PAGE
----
Each type of infection (bacterial, viral, protozoal, and fungal) is treated with different drugs. If you have any questions about drugs you are given or why you’re taking them, talk with your doctor or nurse.
When treating bacterial infections in people with weak immune systems, samples are taken for lab testing and antibiotics are started before these test results have identified the germ. Doctors think about the site of infection and the germ most likely causing it when choosing antibiotics to use at this point. Most often, antibiotics that will treat many different bacteria are chosen. These are called broad-spectrum antibiotics. Many times, 2 or 3 antibiotics are used at the same time.
Drug-resistant germs: Even in serious situations, overuse of antibiotics must be avoided because this can cause some bacteria to become resistant to these drugs. Such germs are called drug resistant because they no longer respond to the antibiotics that killed them in the past. Germs change and adapt all the time. For example, some strains of Staphylococcus (staph) have become resistant to most antibiotics. Staph can be resistant to methicillin and other antibacterial drugs. Staph that is resistant in this way is called methicillin-resistant staph aureus, or multi-drug-resistant staph aureus. This is often shortened to the initials MRSA and may be pronounced mer-suh rather than being spelled out.
Some staph has now become resistant to intravenous (IV) vancomycin, which was once used to treat resistant infections. This is called vancomycin-resistant staph aureus or VRSA (may be pronounced ver-suh).
Some strains of enterococcus, which normally live in the human intestine, have now become resistant to vancomycin as well. These strains are called VRE, for vancomycin-resistant enterococcus.
The good thing is that there’s a handful of newer drugs that can still work against some of these hard-to-kill germs. To avoid spreading drug-resistant bacteria to other patients, health care workers often wear disposable gowns and gloves when caring for people known to have these infections.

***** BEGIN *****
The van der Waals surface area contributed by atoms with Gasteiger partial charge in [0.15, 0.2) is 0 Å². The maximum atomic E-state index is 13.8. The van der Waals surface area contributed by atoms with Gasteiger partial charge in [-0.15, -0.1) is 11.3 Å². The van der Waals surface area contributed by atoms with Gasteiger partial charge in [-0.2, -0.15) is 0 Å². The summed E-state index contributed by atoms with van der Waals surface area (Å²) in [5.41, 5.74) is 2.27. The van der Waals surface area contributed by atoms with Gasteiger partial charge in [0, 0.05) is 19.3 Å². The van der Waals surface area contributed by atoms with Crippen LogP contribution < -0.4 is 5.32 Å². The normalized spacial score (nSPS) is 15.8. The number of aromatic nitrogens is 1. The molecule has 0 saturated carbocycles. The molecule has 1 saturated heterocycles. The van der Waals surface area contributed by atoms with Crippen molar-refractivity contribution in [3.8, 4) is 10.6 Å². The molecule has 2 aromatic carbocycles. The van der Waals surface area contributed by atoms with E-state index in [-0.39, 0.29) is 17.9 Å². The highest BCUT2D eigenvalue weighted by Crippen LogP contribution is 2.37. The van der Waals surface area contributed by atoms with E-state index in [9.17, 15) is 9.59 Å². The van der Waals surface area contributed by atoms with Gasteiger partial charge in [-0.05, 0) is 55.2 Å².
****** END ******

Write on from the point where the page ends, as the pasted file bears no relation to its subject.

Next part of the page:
While anti-bacterial antibiotics have been available for around 70 years, anti-viral drugs are somewhat newer. Herpes simplex virus (HSV) and varicella zoster are most often treated with anti-viral drugs. These same kinds of drugs are used to treat cytomegalovirus (CMV).
If you have chronic hepatitis B, certain cancer treatment drugs can cause it to become active. There are drugs to fight hepatitis B. Your doctor may give you one of these drugs to keep your hepatitis B infection under control during cancer treatment.
Influenza that cannot be prevented by vaccination may be treated with an anti-viral drug. Other viruses are less common, but if they become a problem, they can be treated with anti-viral drugs, too.
Protozoa seldom cause problems for healthy people, but they can be hard to treat in people with weak immune systems.
Toxoplasma can be treated with a variety of drugs. But there’s no one treatment for Cryptosporidium infection, which causes severe diarrhea. In this case, treatment is aimed at building up the immune system, treating the diarrhea, and avoiding dehydration.
People with Candida infections in the mouth, throat, and esophagus might be prescribed anti-fungal drugs to be taken by mouth. For more serious Candida infections (such as infections in the blood), anti-fungal drugs may be given in the vein (IV).
There are drugs to treat Aspergillus, Cryptococcus, Histoplasma, and Pneumocystis infections.
Some of these drugs are also used to try to prevent fungal infections when the ANC is very low. (For more on this, see “Preventive antibiotics” in the section called “Medicines to prevent infections during cancer treatment”)
Last Medical Review: 11/06/2013
Last Revised: 11/06/2013